How Does It Work?

The first component of the methodology is the “Plan”. Development of the Plan begins before we implement our services with a site assessment to meet with key staff and confirm or revise information we collected during development of our proposal. Our start up team works with hospital administration and staff to identify and understand current 3P  and begin to discuss areas of emergency medicine for which the hospital knows improvement is needed. We collect additional data if necessary to understand history as a baseline for improvement and begin to form a collaborative relationship. We establish goals and objectives (benchmarks or standards of excellence) that allow us to monitor progress as we move forward. This information is incorporated within our site-specific training manual.

The “Do” component begins with provider orientation and continues as we provide patient care every hour of every day.  Each provider participates in orientation prior to  his/her first shift using our training program. The hospital staff participates in our orientation allowing everyone to be involved in the process.  This fosters an alignment between the hospital and our physicians with respect to the Plan that has been outlined, the measurement tools that will be used, and what the expected outcomes are.

“Checking” is the third component in the methodology.  Data collected on previously established performance measures enables us to check our progress through our reporting system. And because the ”Plan” was collaborative, both HospitalMD and the hospital can objectively measure the progress together.

Acting on the results can often be the most difficult step in the process because it often requires difficult decisions.

Once we have checked progress, we are able to “Act” on the results.  If the plan resulted in the intended outcomes, we will continue to monitor the plan and results and continue to look for incremental improvement.  If the results are short of expectations, we begin the process of analyzing 3P to look for causes of variation and develop significant design options.  Acting on the results can often be the most difficult step in the process because it often requires difficult decisions. But it’s critical for continued growth and success in the emergency medicine service!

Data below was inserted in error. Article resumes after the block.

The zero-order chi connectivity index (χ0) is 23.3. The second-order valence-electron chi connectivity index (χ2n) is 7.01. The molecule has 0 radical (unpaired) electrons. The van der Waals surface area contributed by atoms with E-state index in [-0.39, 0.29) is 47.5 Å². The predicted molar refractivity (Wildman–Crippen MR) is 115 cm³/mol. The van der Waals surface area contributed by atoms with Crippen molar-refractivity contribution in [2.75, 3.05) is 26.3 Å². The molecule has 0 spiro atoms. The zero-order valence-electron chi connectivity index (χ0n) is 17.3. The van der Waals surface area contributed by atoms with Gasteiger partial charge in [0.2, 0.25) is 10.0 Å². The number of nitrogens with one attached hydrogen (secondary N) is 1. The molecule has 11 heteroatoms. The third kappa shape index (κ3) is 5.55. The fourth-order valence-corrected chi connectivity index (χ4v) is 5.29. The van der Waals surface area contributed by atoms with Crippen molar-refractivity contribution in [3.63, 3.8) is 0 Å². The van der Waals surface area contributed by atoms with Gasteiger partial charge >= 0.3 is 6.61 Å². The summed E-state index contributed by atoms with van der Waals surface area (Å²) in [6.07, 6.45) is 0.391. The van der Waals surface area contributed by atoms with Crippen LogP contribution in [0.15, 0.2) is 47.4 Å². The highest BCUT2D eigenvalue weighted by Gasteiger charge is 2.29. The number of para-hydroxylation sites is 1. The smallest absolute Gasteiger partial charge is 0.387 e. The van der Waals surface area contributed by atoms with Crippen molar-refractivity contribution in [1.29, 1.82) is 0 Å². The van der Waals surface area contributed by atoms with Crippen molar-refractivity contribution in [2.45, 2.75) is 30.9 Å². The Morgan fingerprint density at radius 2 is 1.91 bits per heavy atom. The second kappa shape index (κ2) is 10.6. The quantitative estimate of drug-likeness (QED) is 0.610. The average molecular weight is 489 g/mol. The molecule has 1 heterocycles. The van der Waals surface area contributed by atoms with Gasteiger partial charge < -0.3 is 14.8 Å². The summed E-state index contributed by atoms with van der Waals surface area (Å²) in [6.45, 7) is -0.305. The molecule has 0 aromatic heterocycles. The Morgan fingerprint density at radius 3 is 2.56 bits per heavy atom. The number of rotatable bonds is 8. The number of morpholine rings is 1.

This methodology used with each of our clients has been effective in reducing overall average lengths of stay , standardized practice protocols, streamlined medical screening to comply with EMTALA and reduce bad debt, create admission and transfer hotlines, implement  best practices for medical outcomes and customer service, and achieve consistent medical necessity decisions and compliant clinical documentation!

Creating an environment that allows our physicians to work with your hospital and staff to implement a Performance Management model that systematically approaches all elements of quality and performance has allowed HospitalMD to help our clients deliver quality clinical outcomes while maximizing their revenue.

Contact us today to learn more!